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Message for World Fisheries Day

Here is the message from the Pontifical Council for the Pastoral Care of Migrants and Itinerant People for World Fisheries Day Message, Nov. 21, . __ World Fisheries Day since 1998 is celebrated each year on November 21 to highlight the importance of conserving […]

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Here is the message from the Pontifical Council for the Pastoral Care of Migrants and Itinerant People for World Fisheries Day Message, Nov. 21, .
World Fisheries Day since 1998 is celebrated each year on November 21 to highlight the importance of conserving the ocean and marine life that provides food for billions and employment opportunities for over 50 million people worldwide.
Pope Francis in his Encyclical Letter Laudato Sì mentions some of the threats which are affecting and destroying the natural marine resources: “Many of the world’s coral reefs are already barren or in a state of constant decline. “Who turned the wonder world of the seas into underwater cemeteries bereft of colour and life?” [1] This phenomenon is due largely to pollution which reaches the sea as the result of deforestation, agricultural monocultures, industrial waste and destructive fishing methods, especially those using cyanide and dynamite (No. 41)”. Since these are a common patrimony of humanity, Pope Francis calls everyone to:”…cooperate as instruments of God for the care of creation, each according to his or her own culture, experience, involvements and talents (No. 14)”.
For this reason, we appreciate and wait with expectation for the implementation of The Agreement on Port State Measures to Prevent, Deter and Eliminate Illegal, Unreported and Unregulated Fishing (PSMA), adopted as a FAO Agreement in 2009. After several years of diplomatic efforts finally it went into effect, last June 5, and is now legally binding for the 29 countries and one regional organization which signed it.[2] Through the adoption and implementation of effective port State measures, the PSMA is the first ever-binding international treaty seeking to prevent, deter and eliminate the illegal, unreported and unregulated (IUU) fishing, a major environmental problem which causes great economic damages and threaten food security in many countries.[3]
However, our concern is not only for the marine resources. The fishing industry has been widely recognized as one of the most unsafe for the frequency of occupational accidents and high death rates. On this World Fisheries Day we would like to call our attention also on the many fishers which find themselves in situation of exploitation and abuses.  
Unfortunately it is not well known the tragic reality that, within the fishing industry, there are hundreds of thousands of internal/transnational migrants who are smuggled/ trafficked for forced labor on board of fishing vessels.
This is favored by a network of criminal organizations and individuals who prey on people coming from situation of poverty, eagerly seeking an employment that could help them to break away from the circle of misery. Instead, they end up in a situation of trafficking, debt bondage and slavery often without a way out. In fact, the fishing vessels stay out at sea for long periods (from a few months to several years), and the victims of these crimes find it difficult, if not impossible, to report their predicaments.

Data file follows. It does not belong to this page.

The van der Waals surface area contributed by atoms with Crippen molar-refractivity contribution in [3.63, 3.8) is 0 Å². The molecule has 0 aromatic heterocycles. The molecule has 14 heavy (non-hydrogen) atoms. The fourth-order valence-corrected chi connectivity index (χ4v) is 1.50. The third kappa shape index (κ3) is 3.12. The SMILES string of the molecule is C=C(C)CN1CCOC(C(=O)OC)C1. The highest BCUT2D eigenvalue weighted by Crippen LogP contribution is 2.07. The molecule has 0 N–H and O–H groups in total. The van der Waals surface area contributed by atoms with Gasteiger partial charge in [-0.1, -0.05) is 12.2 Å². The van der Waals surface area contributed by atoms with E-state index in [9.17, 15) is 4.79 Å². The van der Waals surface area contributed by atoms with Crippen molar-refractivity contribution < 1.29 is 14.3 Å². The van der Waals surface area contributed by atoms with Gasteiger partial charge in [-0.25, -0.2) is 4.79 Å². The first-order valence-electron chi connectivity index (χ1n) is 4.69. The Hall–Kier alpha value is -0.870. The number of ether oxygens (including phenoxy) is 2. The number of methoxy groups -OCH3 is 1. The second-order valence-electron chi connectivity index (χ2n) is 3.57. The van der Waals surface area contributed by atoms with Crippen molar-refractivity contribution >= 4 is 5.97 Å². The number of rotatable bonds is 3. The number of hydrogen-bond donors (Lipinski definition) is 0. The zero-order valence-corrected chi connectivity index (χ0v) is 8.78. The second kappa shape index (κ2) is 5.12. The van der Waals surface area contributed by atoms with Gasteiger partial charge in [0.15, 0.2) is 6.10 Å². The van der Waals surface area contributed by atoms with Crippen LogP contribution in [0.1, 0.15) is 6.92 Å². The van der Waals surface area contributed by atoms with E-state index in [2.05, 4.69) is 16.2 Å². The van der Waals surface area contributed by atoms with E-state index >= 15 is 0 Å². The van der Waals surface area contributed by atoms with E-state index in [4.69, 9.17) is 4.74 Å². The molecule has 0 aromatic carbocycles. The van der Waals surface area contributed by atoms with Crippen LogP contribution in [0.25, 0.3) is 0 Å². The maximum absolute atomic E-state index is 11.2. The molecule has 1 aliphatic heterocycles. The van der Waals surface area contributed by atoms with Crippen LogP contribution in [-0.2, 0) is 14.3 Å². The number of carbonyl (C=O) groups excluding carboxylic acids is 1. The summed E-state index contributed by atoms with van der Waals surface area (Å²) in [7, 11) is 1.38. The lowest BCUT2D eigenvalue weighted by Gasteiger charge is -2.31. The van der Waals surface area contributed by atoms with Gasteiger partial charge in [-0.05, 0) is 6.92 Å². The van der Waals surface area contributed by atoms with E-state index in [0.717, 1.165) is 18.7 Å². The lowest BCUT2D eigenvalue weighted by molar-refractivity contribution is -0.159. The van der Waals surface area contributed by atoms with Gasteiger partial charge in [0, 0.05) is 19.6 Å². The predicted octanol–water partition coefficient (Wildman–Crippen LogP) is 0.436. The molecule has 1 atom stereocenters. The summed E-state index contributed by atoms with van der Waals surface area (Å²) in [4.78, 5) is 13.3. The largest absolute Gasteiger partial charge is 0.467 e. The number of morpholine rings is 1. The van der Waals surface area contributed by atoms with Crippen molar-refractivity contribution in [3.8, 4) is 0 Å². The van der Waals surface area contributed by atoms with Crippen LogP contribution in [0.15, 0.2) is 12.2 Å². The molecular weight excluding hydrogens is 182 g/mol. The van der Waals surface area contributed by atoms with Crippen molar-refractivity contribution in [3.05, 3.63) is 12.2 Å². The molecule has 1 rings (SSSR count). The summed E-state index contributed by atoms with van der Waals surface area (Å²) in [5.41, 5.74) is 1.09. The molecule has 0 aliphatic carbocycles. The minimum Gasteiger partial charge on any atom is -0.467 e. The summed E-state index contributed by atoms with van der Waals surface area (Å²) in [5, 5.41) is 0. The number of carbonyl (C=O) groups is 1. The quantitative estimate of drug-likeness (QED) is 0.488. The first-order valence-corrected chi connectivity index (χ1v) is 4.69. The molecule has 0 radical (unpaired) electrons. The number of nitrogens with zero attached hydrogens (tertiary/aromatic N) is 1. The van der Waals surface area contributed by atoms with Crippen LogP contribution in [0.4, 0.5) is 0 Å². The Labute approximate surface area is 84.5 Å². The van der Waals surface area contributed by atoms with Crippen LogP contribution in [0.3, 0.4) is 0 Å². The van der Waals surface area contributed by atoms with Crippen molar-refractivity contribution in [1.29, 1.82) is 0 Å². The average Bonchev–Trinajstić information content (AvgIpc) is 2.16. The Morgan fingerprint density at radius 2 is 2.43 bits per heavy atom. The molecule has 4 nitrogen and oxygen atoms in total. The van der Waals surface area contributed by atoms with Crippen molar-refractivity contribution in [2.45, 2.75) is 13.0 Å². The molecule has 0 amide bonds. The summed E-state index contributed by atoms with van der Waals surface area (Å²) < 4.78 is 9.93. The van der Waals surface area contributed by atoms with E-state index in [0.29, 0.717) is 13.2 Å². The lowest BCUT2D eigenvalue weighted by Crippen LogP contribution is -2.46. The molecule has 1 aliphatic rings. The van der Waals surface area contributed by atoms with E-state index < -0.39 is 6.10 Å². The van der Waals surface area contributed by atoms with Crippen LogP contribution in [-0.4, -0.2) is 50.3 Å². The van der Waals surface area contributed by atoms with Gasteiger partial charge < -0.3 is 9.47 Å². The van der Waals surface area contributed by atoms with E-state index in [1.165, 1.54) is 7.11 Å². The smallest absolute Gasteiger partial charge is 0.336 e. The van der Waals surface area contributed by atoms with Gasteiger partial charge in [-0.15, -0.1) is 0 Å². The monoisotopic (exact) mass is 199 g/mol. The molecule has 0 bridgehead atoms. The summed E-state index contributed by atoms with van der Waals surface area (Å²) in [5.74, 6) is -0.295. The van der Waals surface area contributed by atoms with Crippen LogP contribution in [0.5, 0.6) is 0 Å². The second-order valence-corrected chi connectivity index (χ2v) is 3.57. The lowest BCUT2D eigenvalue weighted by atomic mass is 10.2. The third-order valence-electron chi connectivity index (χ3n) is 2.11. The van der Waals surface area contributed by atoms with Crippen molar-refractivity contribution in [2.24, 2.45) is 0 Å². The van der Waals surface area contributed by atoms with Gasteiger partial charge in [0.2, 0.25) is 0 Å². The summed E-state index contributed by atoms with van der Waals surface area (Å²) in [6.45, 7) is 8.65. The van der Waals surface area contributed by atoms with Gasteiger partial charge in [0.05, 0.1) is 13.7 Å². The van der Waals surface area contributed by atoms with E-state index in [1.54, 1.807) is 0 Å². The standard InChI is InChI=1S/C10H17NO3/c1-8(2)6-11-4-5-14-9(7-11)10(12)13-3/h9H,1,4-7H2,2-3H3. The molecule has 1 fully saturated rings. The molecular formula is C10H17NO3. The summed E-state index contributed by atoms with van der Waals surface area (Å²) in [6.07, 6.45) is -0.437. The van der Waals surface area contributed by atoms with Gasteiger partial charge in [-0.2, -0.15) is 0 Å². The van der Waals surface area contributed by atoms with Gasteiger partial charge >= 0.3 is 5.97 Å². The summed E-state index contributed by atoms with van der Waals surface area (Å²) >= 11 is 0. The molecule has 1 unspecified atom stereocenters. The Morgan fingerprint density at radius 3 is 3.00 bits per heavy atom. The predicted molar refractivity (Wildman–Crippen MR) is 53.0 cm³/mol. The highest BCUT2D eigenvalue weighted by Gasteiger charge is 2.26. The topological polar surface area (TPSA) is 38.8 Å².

Heeding the call of Pope Francis: ”Human trafficking is a crime against humanity. We must unite our efforts to free the victims and stop this increasingly aggressive crime which threatens not only individuals but the basic values of society and of international security and justice, to say nothing of the economy, and the fabric of the family and our coexistence.”, [4] we as Catholic Church would like to renew our appeal to the Governments to ratify the Work in Fishing Convention, 2007 (No. 188), to create a safe working environment on board of fishing vessels and better welfare provisions for fishers. As of October 2016 the Convention has been ratified by nine coastal states[5], and one more country is necessary for the entry into force of the Convention.
While we express our gratitude to the chaplains and volunteers of the Apostleship of the Sea (AOS) for their dedication and commitment, we would like to call on them to be vigilant and intensify their presence in fishing harbors to identify and rescue victims of human trafficking. It is also necessary that AOS work more closely with leaders of fishing communities to educate and prevent human trafficking by providing viable alternative of employment and live hood.
May Mary Stella Maris continue to be the source of strength and protection to all the fishers and their families.
Antonio Maria Card. Vegliò
Fr. Gabriele Bentoglio, cs

[1] Catholic Bishops’ Conference of the Philippines, Pastoral Letter What is Happening to our Beautiful Land? (29 January 1988).
[2] Australia, Barbados, Chile, Costa Rica, Cuba, Dominica, the European Union (as a member organization), Gabon, Guinea, Guyana, Iceland, Mauritius, Mozambique, Myanmar, New Zealand, Norway, Oman, Palau, Republic of Korea, Saint Kitts and Nevis, Seychelles, Somalia, South Africa, Sri Lanka, Sudan, Thailand, Tonga, the United States of America, Uruguay, and Vanuatu.
[3] Illicit  fishing  may account for up to 26 million tonnes of fish a  year,  or more than 15 percent of the world’s total annual capture fisheries output.
[4]  Address of Pope Francis to the new Ambassadors accredited to the Holy See on the occasion of the presentation of the letters of credence. 12th December 2013
[5] Angola, Argentina, Bosnia and Herzegovina, Congo, Estonia, France, Morocco, Norway, South Africa.

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